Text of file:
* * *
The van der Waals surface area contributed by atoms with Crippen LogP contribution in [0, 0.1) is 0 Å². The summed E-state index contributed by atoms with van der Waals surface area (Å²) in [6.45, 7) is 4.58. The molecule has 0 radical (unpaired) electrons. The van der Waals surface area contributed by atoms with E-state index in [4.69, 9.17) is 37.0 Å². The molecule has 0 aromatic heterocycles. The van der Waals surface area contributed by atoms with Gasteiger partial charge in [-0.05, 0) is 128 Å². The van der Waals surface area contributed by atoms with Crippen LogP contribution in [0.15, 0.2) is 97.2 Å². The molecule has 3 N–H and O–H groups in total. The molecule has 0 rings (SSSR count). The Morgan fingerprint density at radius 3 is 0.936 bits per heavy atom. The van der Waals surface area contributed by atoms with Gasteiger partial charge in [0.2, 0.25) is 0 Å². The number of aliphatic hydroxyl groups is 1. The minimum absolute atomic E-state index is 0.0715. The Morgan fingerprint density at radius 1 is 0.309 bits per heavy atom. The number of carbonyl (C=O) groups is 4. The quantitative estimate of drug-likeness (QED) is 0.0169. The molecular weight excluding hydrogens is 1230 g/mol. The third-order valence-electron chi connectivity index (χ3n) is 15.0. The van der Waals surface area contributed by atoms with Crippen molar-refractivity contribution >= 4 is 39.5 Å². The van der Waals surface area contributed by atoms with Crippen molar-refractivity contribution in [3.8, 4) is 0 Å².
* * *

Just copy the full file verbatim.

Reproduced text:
The van der Waals surface area contributed by atoms with Crippen LogP contribution in [0, 0.1) is 0 Å². The summed E-state index contributed by atoms with van der Waals surface area (Å²) in [6.45, 7) is 4.58. The molecule has 0 radical (unpaired) electrons. The van der Waals surface area contributed by atoms with E-state index in [4.69, 9.17) is 37.0 Å². The molecule has 0 aromatic heterocycles. The van der Waals surface area contributed by atoms with Gasteiger partial charge in [-0.05, 0) is 128 Å². The van der Waals surface area contributed by atoms with Crippen LogP contribution in [0.15, 0.2) is 97.2 Å². The molecule has 3 N–H and O–H groups in total. The molecule has 0 rings (SSSR count). The Morgan fingerprint density at radius 3 is 0.936 bits per heavy atom. The van der Waals surface area contributed by atoms with Gasteiger partial charge in [0.2, 0.25) is 0 Å². The number of aliphatic hydroxyl groups is 1. The minimum absolute atomic E-state index is 0.0715. The Morgan fingerprint density at radius 1 is 0.309 bits per heavy atom. The number of carbonyl (C=O) groups is 4. The quantitative estimate of drug-likeness (QED) is 0.0169. The molecular weight excluding hydrogens is 1230 g/mol. The third-order valence-electron chi connectivity index (χ3n) is 15.0. The van der Waals surface area contributed by atoms with Crippen molar-refractivity contribution >= 4 is 39.5 Å². The van der Waals surface area contributed by atoms with Crippen molar-refractivity contribution in [3.8, 4) is 0 Å².